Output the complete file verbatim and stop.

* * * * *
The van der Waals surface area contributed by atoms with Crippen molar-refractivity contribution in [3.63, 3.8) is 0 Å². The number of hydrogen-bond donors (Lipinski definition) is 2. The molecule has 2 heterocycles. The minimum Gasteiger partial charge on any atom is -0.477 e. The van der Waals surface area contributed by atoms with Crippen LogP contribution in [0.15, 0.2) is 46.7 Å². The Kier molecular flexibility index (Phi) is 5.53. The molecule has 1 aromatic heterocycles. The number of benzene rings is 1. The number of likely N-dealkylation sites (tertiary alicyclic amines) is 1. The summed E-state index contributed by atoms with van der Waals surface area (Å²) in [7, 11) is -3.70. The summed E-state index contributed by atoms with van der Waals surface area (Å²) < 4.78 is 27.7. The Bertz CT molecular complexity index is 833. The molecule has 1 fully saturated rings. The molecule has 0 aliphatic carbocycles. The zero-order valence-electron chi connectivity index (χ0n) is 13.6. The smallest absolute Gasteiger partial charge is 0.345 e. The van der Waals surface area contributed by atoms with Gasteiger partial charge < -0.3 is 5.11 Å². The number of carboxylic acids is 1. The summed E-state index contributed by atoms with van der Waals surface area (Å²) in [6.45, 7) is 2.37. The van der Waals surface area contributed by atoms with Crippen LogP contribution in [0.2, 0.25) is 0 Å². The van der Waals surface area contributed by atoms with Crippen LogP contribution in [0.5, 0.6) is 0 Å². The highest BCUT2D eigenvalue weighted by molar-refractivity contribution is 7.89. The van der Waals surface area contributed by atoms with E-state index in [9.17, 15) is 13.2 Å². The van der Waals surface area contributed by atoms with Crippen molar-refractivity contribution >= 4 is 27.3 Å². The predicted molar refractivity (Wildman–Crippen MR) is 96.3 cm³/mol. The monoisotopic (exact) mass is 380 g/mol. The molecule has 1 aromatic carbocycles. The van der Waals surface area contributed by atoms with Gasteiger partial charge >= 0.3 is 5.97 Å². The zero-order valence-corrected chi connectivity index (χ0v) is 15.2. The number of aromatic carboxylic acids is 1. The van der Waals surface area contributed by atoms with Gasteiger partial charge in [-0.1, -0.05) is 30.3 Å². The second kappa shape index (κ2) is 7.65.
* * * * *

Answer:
The van der Waals surface area contributed by atoms with Crippen molar-refractivity contribution in [3.63, 3.8) is 0 Å². The number of hydrogen-bond donors (Lipinski definition) is 2. The molecule has 2 heterocycles. The minimum Gasteiger partial charge on any atom is -0.477 e. The van der Waals surface area contributed by atoms with Crippen LogP contribution in [0.15, 0.2) is 46.7 Å². The Kier molecular flexibility index (Phi) is 5.53. The molecule has 1 aromatic heterocycles. The number of benzene rings is 1. The number of likely N-dealkylation sites (tertiary alicyclic amines) is 1. The summed E-state index contributed by atoms with van der Waals surface area (Å²) in [7, 11) is -3.70. The summed E-state index contributed by atoms with van der Waals surface area (Å²) < 4.78 is 27.7. The Bertz CT molecular complexity index is 833. The molecule has 1 fully saturated rings. The molecule has 0 aliphatic carbocycles. The zero-order valence-electron chi connectivity index (χ0n) is 13.6. The smallest absolute Gasteiger partial charge is 0.345 e. The van der Waals surface area contributed by atoms with Gasteiger partial charge < -0.3 is 5.11 Å². The number of carboxylic acids is 1. The summed E-state index contributed by atoms with van der Waals surface area (Å²) in [6.45, 7) is 2.37. The van der Waals surface area contributed by atoms with Crippen LogP contribution in [0.2, 0.25) is 0 Å². The van der Waals surface area contributed by atoms with Crippen LogP contribution in [0.5, 0.6) is 0 Å². The highest BCUT2D eigenvalue weighted by molar-refractivity contribution is 7.89. The van der Waals surface area contributed by atoms with E-state index in [9.17, 15) is 13.2 Å². The van der Waals surface area contributed by atoms with Crippen molar-refractivity contribution >= 4 is 27.3 Å². The predicted molar refractivity (Wildman–Crippen MR) is 96.3 cm³/mol. The monoisotopic (exact) mass is 380 g/mol. The molecule has 1 aromatic carbocycles. The van der Waals surface area contributed by atoms with Gasteiger partial charge >= 0.3 is 5.97 Å². The zero-order valence-corrected chi connectivity index (χ0v) is 15.2. The number of aromatic carboxylic acids is 1. The van der Waals surface area contributed by atoms with Gasteiger partial charge in [-0.1, -0.05) is 30.3 Å². The second kappa shape index (κ2) is 7.65.